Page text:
The Leg did the right thing on police reform. The work is just starting | Thursday Morning Coffee

June 25, 2020 7:12 am
Black Lives Matter protesters march outside the Pennsylvania State Capitol on Sunday, 6/7/20 (Capital-Star photo by John L. Micek)

Black Lives Matter protesters march outside the Pennsylvania State Capitol on Sunday, June 7, 2020 (Capital-Star photo).

Good Thursday Morning, Fellow Seekers.

Okay, write down the day, we hardly ever say this: The Pennsylvania House and Senate did the right thing Wednesday as the two chambers approved long-overdue police reform legislation that will, among other things, ban police chokeholds and provide more transparency in the hiring of police officers.

The bills, as the Capital-Star’s Stephen Caruso ably reports, still need final votes and have yet to be signed into law by Democratic Gov. Tom Wolf. And because this is Pennsylvania, where the capacity for things to go terribly wrong is bottomless, there’s no reason to take a victory lap until the bills are safely on Wolf’s desk.

But the fact that they’ve gotten even this far is extraordinary. That’s down to a couple of factors. And we’ll explore them below.

First up, and make no mistake: Black lawmakers in the House and Senate took the lead, and made this happen.

Two weeks ago, Black lawmakers in the House staged an extraordinary, 90-minute takeover of the chamber, demanding action on reform bills that had been mired in committee for months. The pain and frustration over years of inaction was palpable as lawmakers took to the podium and offered speech after heart-rending speech.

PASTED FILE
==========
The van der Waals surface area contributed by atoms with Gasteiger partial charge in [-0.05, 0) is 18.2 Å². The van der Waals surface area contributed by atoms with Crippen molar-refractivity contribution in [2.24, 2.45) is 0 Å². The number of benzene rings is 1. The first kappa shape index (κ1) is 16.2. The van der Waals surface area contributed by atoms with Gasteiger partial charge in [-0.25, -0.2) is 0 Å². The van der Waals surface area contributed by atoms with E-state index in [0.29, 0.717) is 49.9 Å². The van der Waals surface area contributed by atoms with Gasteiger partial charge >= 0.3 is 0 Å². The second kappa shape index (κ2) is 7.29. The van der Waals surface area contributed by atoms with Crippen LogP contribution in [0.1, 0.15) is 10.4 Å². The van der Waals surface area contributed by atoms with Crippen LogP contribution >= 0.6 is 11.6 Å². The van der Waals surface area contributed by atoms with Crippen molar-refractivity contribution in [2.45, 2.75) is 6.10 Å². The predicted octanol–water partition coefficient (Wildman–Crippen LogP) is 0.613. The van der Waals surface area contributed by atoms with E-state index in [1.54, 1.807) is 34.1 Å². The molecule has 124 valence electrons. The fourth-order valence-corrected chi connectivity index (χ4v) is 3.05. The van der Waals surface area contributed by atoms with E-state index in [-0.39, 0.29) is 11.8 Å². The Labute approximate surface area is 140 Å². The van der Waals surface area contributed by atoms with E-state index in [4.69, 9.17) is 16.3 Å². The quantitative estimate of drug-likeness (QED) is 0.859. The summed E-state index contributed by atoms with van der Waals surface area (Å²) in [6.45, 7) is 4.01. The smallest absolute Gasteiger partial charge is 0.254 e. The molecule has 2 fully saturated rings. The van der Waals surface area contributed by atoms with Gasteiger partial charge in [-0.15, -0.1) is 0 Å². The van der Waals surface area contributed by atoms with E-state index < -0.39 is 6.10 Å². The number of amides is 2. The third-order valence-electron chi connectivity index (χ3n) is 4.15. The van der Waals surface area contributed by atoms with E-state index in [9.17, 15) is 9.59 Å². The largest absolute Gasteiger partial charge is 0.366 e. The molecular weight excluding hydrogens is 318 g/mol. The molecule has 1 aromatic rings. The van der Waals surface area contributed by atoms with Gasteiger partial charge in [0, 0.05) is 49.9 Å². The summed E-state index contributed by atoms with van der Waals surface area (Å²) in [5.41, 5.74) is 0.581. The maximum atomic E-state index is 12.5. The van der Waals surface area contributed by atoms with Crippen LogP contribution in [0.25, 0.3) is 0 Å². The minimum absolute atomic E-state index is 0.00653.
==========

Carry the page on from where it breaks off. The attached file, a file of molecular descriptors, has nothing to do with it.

And then something unexpected happened.

In one of his final acts before retiring, ex-House Speaker Mike Turzai, R-Allegheny, pulled legislative leaders together, and asked them to find common ground. The bills soon cleared committee, with Wednesday’s House vote following a week later.

The action in the Senate was far less dramatic, but no less significant, with the Republican-controlled Judiciary Committee holding a marathon, two days’ worth of hearings on reform measures. The bills, which had also been languishing for months, cleared committee and headed to the floor on Wednesday.

Second, as we noted a few weeks ago, the late U.S. Rep. Elijah Cummings, D-Md., once observed that often we don’t choose the moment — the moment chooses us.

With tens of thousands of people in the streets, beyond fed up with years of unanswered calls for justice — for Breonna Taylor, for Ahmaud Arbery, for George Floyd, for Rayshard Brooks, and for so many who had come before — the moment was surely upon us.

And Republican lawmakers, who ignored similar cries for justice after Antwon Rose was shot to death by a cop in East Pittsburgh two years ago, found themselves confronted by a multiracial, multigenerational, gender-spanning coalition. This time, they got the message.

“Issues that challenge our time are best addressed when every voice involved has a seat at the table,” new House Speaker Bryan Cutler, R-Lancaster, said in a statement. “These bills are a reflection of that process. Hearing from law enforcement, community leaders and residents of our communities, this package takes strides to make our communities safer and promotes trust in the officers we rely on.”